confetti, image by Golda Falk, on Pixabay
I’m ready to give myself up,
I come out with my hands
high in the air
and see what wants to blossom,
what needs to finally take a deep breath.
They Told Me My Mother Went to Heaven,
but I knew she was likely to be late,
that she’d stop at a beauty parlor first.
— who’d want to meet God
with chipped polish on her nails
from hanging for dear life.
Now in the News
Some of my molecules are still bidding farewell
while the new recruits rush in to take over,
I note on my calendar those dates before the joy
or the tragedy, before the whisper in my head
became deafening, impossible to ignore, happiness
and sadness deserving their own particular confetti
falling on our hair, easy to brush off because it’s light,
and harder to forget because of its stubbornness.
The engineer studies the wind
and designs a bridge that will last forever.
I envy the bridge, born to be tough and elastic,
ready for what drives over its back.
I wonder if the bridge forgets the burden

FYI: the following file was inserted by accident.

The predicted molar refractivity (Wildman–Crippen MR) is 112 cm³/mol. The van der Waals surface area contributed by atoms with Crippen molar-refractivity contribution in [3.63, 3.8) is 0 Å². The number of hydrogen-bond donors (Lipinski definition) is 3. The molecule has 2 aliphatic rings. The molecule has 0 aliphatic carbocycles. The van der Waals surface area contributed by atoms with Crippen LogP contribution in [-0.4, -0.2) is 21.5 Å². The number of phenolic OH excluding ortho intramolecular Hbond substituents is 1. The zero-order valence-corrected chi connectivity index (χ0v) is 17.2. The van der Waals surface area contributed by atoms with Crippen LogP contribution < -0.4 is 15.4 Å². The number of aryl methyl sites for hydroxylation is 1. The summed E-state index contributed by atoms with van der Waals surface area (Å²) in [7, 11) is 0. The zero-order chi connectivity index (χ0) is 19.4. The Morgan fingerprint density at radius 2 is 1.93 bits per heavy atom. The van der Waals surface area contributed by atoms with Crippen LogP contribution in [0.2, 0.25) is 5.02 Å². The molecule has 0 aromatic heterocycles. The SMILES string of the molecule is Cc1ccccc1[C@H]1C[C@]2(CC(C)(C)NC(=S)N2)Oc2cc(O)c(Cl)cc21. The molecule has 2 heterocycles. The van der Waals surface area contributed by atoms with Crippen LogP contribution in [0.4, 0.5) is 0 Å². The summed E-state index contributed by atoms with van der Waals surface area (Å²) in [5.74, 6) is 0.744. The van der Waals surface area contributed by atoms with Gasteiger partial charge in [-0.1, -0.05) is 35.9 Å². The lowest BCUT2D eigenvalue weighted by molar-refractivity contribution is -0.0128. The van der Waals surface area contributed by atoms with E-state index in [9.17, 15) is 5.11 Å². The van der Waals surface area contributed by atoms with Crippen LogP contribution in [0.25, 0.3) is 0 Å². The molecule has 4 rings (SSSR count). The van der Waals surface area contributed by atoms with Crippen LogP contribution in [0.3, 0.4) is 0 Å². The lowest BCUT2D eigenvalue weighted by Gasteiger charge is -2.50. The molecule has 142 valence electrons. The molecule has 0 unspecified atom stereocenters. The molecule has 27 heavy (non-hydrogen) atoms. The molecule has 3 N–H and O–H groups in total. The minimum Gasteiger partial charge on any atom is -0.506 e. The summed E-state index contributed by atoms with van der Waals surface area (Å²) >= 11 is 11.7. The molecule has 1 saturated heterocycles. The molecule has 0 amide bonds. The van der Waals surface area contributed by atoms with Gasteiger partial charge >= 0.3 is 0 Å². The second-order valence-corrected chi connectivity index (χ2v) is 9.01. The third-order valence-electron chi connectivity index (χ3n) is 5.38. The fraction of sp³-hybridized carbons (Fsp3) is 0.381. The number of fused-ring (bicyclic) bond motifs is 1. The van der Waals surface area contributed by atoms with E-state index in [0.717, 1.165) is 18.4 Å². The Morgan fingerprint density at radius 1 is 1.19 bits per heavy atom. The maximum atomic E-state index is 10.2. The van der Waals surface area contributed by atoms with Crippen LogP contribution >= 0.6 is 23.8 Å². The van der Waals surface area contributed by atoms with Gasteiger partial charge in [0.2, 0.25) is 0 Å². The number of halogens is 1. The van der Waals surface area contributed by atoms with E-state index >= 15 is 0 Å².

of rush hour or enjoys the light flow
when most cars remain at home and
children learn to do cartwheels in their rooms.
I envy the engineer who chose to be a student
of the rigidity and flexibility of steel.
I know I will never be a bridge
and it’s too late to become an engineer,
but I choose to keep my eyes open
when the wind turns from breeze to gust,
my spine willing to bear the heavy traffic, firm
and supple like the kid doing cartwheels.
Juan Pablo Mobili was born in Buenos Aires, and adopted by New York. His poems appear in Spirit Fire Review, The American Journal of Poetry, The Worcester Review, The Banyan Review, Monoliths (Australia) and Impspired (UK), among many others. His work received an Honorable Mention from the International Human Rights Art Festival, and has also been nominated for the Pushcart Prize and the Best of the Net, in 2020
and 2021. His chapbook, Contraband, was published in April, 2022. Learn more about his chapbook at: Contraband - The Poetry Box